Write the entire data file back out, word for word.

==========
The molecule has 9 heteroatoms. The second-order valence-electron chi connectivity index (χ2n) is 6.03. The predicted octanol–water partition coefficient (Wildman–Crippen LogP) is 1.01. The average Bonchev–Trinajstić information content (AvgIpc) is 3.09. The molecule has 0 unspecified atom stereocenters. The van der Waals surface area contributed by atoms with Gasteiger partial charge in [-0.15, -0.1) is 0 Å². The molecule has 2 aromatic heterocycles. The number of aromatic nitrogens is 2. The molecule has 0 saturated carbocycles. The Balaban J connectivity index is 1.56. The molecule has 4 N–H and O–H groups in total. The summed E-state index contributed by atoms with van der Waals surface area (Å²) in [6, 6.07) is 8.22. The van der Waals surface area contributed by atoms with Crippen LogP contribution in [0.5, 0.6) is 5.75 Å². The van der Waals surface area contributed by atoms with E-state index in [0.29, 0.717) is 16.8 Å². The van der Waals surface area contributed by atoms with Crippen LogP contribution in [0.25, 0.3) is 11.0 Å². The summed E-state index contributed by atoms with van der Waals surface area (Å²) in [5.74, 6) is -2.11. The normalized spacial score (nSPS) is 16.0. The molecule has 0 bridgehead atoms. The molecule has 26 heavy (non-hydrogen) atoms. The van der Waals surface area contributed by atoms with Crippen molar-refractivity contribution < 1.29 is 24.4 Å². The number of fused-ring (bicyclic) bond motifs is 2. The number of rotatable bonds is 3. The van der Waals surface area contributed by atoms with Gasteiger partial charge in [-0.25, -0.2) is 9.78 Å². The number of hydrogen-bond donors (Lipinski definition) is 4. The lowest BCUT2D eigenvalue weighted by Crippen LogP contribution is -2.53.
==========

The molecule has 9 heteroatoms. The second-order valence-electron chi connectivity index (χ2n) is 6.03. The predicted octanol–water partition coefficient (Wildman–Crippen LogP) is 1.01. The average Bonchev–Trinajstić information content (AvgIpc) is 3.09. The molecule has 0 unspecified atom stereocenters. The van der Waals surface area contributed by atoms with Gasteiger partial charge in [-0.15, -0.1) is 0 Å². The molecule has 2 aromatic heterocycles. The number of aromatic nitrogens is 2. The molecule has 0 saturated carbocycles. The Balaban J connectivity index is 1.56. The molecule has 4 N–H and O–H groups in total. The summed E-state index contributed by atoms with van der Waals surface area (Å²) in [6, 6.07) is 8.22. The van der Waals surface area contributed by atoms with Crippen LogP contribution in [0.5, 0.6) is 5.75 Å². The van der Waals surface area contributed by atoms with E-state index in [0.29, 0.717) is 16.8 Å². The van der Waals surface area contributed by atoms with Crippen LogP contribution in [0.25, 0.3) is 11.0 Å². The summed E-state index contributed by atoms with van der Waals surface area (Å²) in [5.74, 6) is -2.11. The normalized spacial score (nSPS) is 16.0. The molecule has 0 bridgehead atoms. The molecule has 26 heavy (non-hydrogen) atoms. The van der Waals surface area contributed by atoms with Crippen molar-refractivity contribution < 1.29 is 24.4 Å². The number of fused-ring (bicyclic) bond motifs is 2. The number of rotatable bonds is 3. The van der Waals surface area contributed by atoms with Gasteiger partial charge in [-0.25, -0.2) is 9.78 Å². The number of hydrogen-bond donors (Lipinski definition) is 4. The lowest BCUT2D eigenvalue weighted by Crippen LogP contribution is -2.53.